Coming out of the preview of Mortal Thoughts, and noticing the slight but telling signs of unease and confusion in all audience members (myself included) I knew straight away I had just witnessed something important, and special.
It's an ambiguous, quite mysterious film; and it's that unsettling ambiguity which distinguishes it from its neighbours in the current cycle of films about women who must kill, like Thelma and Louise (1991) and The Silence of the Lambs (1991). It's a canny film that uses the star appeal of Demi Moore and Bruce Willis to lure in a crowd, and then show them something really unexpected.
But it's not a movie that spells out in big letters what it wants you to think and talk about afterwards, which means that it effectively lost its chance to be a topical hit.
Mortal Thoughts is, in a very attenuated and low-key manner, a mystery film. It depends so much on its strangely unfolding plot moves that I wouldn't like to give away even the initial steps. Let's merely say it deals with a woman's murder of an unbearable, violent man, the fraught domestic complications that ensue, and a police investigation that frames the entire narrative.
From the first to the last, there's a strange cleaving between two worlds, two registers of voices, two orders of experience in the film: that of men and women. In fact, from one angle, it all seems like an uncanny replay of what feminist critics in the late '70s found so classical and conservative in the '40s film noir: fatal women on the side of duplicity, evasion, flightiness; men on the side of law, justice, truth. Even the press kit notes (and this is a worry) that what started as a script about women's response to domestic violence ended more as a thriller about how cops ferret out the truth from shifty murder suspects.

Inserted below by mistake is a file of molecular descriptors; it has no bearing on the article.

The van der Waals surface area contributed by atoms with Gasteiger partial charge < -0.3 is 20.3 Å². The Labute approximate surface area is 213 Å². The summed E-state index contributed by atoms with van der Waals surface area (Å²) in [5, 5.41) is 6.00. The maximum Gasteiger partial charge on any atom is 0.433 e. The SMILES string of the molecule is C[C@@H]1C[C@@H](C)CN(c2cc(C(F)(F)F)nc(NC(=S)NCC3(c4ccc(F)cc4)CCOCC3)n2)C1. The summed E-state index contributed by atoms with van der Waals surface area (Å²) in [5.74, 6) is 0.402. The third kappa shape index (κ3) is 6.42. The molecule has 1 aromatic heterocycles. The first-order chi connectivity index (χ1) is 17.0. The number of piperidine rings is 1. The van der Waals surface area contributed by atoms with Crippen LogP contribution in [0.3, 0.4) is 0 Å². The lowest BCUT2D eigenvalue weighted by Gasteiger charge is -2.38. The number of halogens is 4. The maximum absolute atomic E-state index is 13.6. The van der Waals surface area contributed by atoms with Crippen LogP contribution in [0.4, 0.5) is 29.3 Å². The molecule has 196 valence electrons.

But something else is happening in Mortal Thoughts, and I suspect it has a lot to do with the director, Alan Rudolph (who reportedly came onto the project very late after the writer, Claude Kerven, was ejected from the director's chair.) As Rudolph has shown again and again in films like Remember My Name (1978), Choose Me (1984) and Love At Large (1990), his aversion for pre-digested, unambiguous morality plays is surpassed only by his intense empathy for female characters.
Whatever Mortal Thoughts was originally about on the page, Rudolph has introduced into it clouds, refractions, complications. Harvey Keitel as the cop, for instance, plays the mirror inversion of his part in Thelma and Louise: there he was benevolent and understanding of the women's plight, here, his police manners are resolutely creepy, quietly and insidiously misogynist.
With this character as with everything, Rudolph focuses on the lethal non-communication and non-exchange between the sexes. In one unforgettable domestic moment, Demi Moore is trying to get a gun upstairs in a brown paper bag; when her husband bullishly demands to know what's in the bag, she immediately produces the response certain to deflect him: "It's my tampax".
Mortal Thoughts is a terrifically disturbing film.
© Adrian Martin October 1991